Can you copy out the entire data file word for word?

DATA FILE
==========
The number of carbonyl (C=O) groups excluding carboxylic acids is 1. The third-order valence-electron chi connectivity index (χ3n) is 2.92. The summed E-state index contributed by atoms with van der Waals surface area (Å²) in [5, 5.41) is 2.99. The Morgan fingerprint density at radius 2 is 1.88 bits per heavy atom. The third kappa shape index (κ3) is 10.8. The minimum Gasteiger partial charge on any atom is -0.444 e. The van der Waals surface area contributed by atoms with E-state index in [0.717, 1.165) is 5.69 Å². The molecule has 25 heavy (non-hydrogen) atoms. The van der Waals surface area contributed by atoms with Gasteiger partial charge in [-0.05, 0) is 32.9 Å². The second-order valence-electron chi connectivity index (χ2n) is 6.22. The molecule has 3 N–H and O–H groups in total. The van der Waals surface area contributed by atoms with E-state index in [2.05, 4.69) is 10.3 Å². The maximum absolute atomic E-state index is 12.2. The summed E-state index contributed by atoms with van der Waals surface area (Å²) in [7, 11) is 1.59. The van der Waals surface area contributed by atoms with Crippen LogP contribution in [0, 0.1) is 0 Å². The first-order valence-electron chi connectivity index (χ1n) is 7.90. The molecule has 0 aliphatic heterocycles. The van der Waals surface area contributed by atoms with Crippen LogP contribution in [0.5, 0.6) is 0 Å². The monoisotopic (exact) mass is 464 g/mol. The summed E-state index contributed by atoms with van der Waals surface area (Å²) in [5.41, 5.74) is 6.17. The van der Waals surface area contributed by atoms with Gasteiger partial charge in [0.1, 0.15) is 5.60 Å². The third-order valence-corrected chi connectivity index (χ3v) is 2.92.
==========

The number of carbonyl (C=O) groups excluding carboxylic acids is 1. The third-order valence-electron chi connectivity index (χ3n) is 2.92. The summed E-state index contributed by atoms with van der Waals surface area (Å²) in [5, 5.41) is 2.99. The Morgan fingerprint density at radius 2 is 1.88 bits per heavy atom. The third kappa shape index (κ3) is 10.8. The minimum Gasteiger partial charge on any atom is -0.444 e. The van der Waals surface area contributed by atoms with E-state index in [0.717, 1.165) is 5.69 Å². The molecule has 25 heavy (non-hydrogen) atoms. The van der Waals surface area contributed by atoms with Gasteiger partial charge in [-0.05, 0) is 32.9 Å². The second-order valence-electron chi connectivity index (χ2n) is 6.22. The molecule has 3 N–H and O–H groups in total. The van der Waals surface area contributed by atoms with E-state index in [2.05, 4.69) is 10.3 Å². The maximum absolute atomic E-state index is 12.2. The summed E-state index contributed by atoms with van der Waals surface area (Å²) in [7, 11) is 1.59. The van der Waals surface area contributed by atoms with Crippen LogP contribution in [0, 0.1) is 0 Å². The first-order valence-electron chi connectivity index (χ1n) is 7.90. The molecule has 0 aliphatic heterocycles. The van der Waals surface area contributed by atoms with Crippen LogP contribution in [0.5, 0.6) is 0 Å². The monoisotopic (exact) mass is 464 g/mol. The summed E-state index contributed by atoms with van der Waals surface area (Å²) in [5.41, 5.74) is 6.17. The van der Waals surface area contributed by atoms with Gasteiger partial charge in [0.1, 0.15) is 5.60 Å². The third-order valence-corrected chi connectivity index (χ3v) is 2.92.